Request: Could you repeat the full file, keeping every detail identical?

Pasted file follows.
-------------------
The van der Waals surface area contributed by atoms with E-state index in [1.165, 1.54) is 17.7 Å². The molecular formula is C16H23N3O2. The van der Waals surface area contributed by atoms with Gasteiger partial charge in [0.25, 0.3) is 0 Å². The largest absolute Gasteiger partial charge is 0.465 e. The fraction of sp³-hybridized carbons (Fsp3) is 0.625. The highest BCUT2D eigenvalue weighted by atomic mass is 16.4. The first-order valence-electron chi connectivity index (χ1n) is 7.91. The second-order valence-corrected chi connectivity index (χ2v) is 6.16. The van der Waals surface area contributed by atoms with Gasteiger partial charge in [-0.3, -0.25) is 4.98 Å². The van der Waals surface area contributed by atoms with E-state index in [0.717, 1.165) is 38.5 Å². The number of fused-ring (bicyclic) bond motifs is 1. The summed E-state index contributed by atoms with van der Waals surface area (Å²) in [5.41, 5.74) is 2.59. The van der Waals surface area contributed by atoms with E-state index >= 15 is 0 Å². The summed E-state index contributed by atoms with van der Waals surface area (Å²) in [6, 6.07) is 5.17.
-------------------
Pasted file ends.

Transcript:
The van der Waals surface area contributed by atoms with E-state index in [1.165, 1.54) is 17.7 Å². The molecular formula is C16H23N3O2. The van der Waals surface area contributed by atoms with Gasteiger partial charge in [0.25, 0.3) is 0 Å². The largest absolute Gasteiger partial charge is 0.465 e. The fraction of sp³-hybridized carbons (Fsp3) is 0.625. The highest BCUT2D eigenvalue weighted by atomic mass is 16.4. The first-order valence-electron chi connectivity index (χ1n) is 7.91. The second-order valence-corrected chi connectivity index (χ2v) is 6.16. The van der Waals surface area contributed by atoms with Gasteiger partial charge in [-0.3, -0.25) is 4.98 Å². The van der Waals surface area contributed by atoms with E-state index in [0.717, 1.165) is 38.5 Å². The number of fused-ring (bicyclic) bond motifs is 1. The summed E-state index contributed by atoms with van der Waals surface area (Å²) in [5.41, 5.74) is 2.59. The van der Waals surface area contributed by atoms with E-state index >= 15 is 0 Å². The summed E-state index contributed by atoms with van der Waals surface area (Å²) in [6, 6.07) is 5.17.